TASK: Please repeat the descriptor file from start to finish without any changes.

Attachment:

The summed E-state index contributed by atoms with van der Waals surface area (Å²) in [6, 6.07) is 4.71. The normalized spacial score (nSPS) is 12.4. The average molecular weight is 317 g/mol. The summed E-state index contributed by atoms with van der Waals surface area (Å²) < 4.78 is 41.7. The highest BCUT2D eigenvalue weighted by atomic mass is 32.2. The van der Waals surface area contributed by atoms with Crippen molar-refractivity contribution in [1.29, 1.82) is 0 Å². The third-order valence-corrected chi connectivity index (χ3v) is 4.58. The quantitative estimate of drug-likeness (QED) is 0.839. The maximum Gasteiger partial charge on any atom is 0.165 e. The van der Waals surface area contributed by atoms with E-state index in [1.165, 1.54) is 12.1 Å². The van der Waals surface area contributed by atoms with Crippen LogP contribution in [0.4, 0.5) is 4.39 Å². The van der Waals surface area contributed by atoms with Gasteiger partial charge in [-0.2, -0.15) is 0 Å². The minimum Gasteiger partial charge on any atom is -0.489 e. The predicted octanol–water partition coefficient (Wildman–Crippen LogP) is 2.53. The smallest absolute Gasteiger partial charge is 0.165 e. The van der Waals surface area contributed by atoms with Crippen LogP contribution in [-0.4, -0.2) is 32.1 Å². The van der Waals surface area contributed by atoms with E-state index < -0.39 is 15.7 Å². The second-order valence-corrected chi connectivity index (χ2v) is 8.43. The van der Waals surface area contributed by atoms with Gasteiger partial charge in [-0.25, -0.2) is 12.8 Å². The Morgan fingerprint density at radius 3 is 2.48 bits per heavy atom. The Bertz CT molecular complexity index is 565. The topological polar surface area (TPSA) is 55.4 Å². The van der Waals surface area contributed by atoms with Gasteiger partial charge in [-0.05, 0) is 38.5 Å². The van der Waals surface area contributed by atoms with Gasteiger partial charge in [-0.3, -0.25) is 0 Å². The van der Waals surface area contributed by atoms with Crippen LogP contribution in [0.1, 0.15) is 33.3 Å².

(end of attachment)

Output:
The summed E-state index contributed by atoms with van der Waals surface area (Å²) in [6, 6.07) is 4.71. The normalized spacial score (nSPS) is 12.4. The average molecular weight is 317 g/mol. The summed E-state index contributed by atoms with van der Waals surface area (Å²) < 4.78 is 41.7. The highest BCUT2D eigenvalue weighted by atomic mass is 32.2. The van der Waals surface area contributed by atoms with Crippen molar-refractivity contribution in [1.29, 1.82) is 0 Å². The third-order valence-corrected chi connectivity index (χ3v) is 4.58. The quantitative estimate of drug-likeness (QED) is 0.839. The maximum Gasteiger partial charge on any atom is 0.165 e. The van der Waals surface area contributed by atoms with E-state index in [1.165, 1.54) is 12.1 Å². The van der Waals surface area contributed by atoms with Crippen LogP contribution in [0.4, 0.5) is 4.39 Å². The van der Waals surface area contributed by atoms with Gasteiger partial charge in [-0.2, -0.15) is 0 Å². The minimum Gasteiger partial charge on any atom is -0.489 e. The predicted octanol–water partition coefficient (Wildman–Crippen LogP) is 2.53. The smallest absolute Gasteiger partial charge is 0.165 e. The van der Waals surface area contributed by atoms with Crippen LogP contribution in [-0.4, -0.2) is 32.1 Å². The van der Waals surface area contributed by atoms with E-state index < -0.39 is 15.7 Å². The second-order valence-corrected chi connectivity index (χ2v) is 8.43. The van der Waals surface area contributed by atoms with Gasteiger partial charge in [-0.25, -0.2) is 12.8 Å². The Morgan fingerprint density at radius 3 is 2.48 bits per heavy atom. The Bertz CT molecular complexity index is 565. The topological polar surface area (TPSA) is 55.4 Å². The van der Waals surface area contributed by atoms with Gasteiger partial charge in [-0.05, 0) is 38.5 Å². The van der Waals surface area contributed by atoms with Gasteiger partial charge in [-0.3, -0.25) is 0 Å². The van der Waals surface area contributed by atoms with Crippen LogP contribution in [0.1, 0.15) is 33.3 Å².